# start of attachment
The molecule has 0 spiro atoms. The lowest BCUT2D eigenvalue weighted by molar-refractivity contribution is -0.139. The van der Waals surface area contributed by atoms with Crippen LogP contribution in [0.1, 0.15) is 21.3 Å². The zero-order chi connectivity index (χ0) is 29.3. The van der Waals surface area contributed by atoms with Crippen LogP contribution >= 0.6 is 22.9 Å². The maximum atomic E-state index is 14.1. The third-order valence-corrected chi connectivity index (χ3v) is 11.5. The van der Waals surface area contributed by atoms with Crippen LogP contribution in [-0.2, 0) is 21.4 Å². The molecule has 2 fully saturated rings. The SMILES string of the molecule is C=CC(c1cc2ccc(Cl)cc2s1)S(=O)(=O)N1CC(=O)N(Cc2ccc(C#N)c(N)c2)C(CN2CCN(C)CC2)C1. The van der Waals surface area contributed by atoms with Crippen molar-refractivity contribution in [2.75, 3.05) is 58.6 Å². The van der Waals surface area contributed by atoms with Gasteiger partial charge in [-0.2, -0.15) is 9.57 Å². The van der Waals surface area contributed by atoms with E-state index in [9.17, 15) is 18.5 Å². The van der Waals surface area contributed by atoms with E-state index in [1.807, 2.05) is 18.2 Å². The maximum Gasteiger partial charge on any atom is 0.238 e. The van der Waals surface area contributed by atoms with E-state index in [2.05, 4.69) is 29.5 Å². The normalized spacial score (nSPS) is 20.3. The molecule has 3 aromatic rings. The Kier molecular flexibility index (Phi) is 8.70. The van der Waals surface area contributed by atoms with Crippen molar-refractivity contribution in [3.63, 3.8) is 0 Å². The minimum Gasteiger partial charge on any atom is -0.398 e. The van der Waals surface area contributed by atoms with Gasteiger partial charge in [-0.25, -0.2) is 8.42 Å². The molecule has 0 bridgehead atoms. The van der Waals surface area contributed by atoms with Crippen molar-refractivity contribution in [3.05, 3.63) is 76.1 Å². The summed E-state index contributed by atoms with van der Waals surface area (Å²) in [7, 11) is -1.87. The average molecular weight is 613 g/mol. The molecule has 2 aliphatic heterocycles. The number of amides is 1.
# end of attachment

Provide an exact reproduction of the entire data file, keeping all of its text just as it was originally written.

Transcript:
The molecule has 0 spiro atoms. The lowest BCUT2D eigenvalue weighted by molar-refractivity contribution is -0.139. The van der Waals surface area contributed by atoms with Crippen LogP contribution in [0.1, 0.15) is 21.3 Å². The zero-order chi connectivity index (χ0) is 29.3. The van der Waals surface area contributed by atoms with Crippen LogP contribution >= 0.6 is 22.9 Å². The maximum atomic E-state index is 14.1. The third-order valence-corrected chi connectivity index (χ3v) is 11.5. The van der Waals surface area contributed by atoms with Crippen LogP contribution in [-0.2, 0) is 21.4 Å². The molecule has 2 fully saturated rings. The SMILES string of the molecule is C=CC(c1cc2ccc(Cl)cc2s1)S(=O)(=O)N1CC(=O)N(Cc2ccc(C#N)c(N)c2)C(CN2CCN(C)CC2)C1. The van der Waals surface area contributed by atoms with Crippen molar-refractivity contribution in [2.75, 3.05) is 58.6 Å². The van der Waals surface area contributed by atoms with Gasteiger partial charge in [-0.2, -0.15) is 9.57 Å². The van der Waals surface area contributed by atoms with E-state index in [9.17, 15) is 18.5 Å². The van der Waals surface area contributed by atoms with E-state index in [1.807, 2.05) is 18.2 Å². The maximum Gasteiger partial charge on any atom is 0.238 e. The van der Waals surface area contributed by atoms with E-state index in [2.05, 4.69) is 29.5 Å². The normalized spacial score (nSPS) is 20.3. The molecule has 3 aromatic rings. The Kier molecular flexibility index (Phi) is 8.70. The van der Waals surface area contributed by atoms with Crippen molar-refractivity contribution in [3.63, 3.8) is 0 Å². The minimum Gasteiger partial charge on any atom is -0.398 e. The van der Waals surface area contributed by atoms with Gasteiger partial charge in [-0.25, -0.2) is 8.42 Å². The molecule has 0 bridgehead atoms. The van der Waals surface area contributed by atoms with Crippen molar-refractivity contribution in [3.05, 3.63) is 76.1 Å². The summed E-state index contributed by atoms with van der Waals surface area (Å²) in [7, 11) is -1.87. The average molecular weight is 613 g/mol. The molecule has 2 aliphatic heterocycles. The number of amides is 1.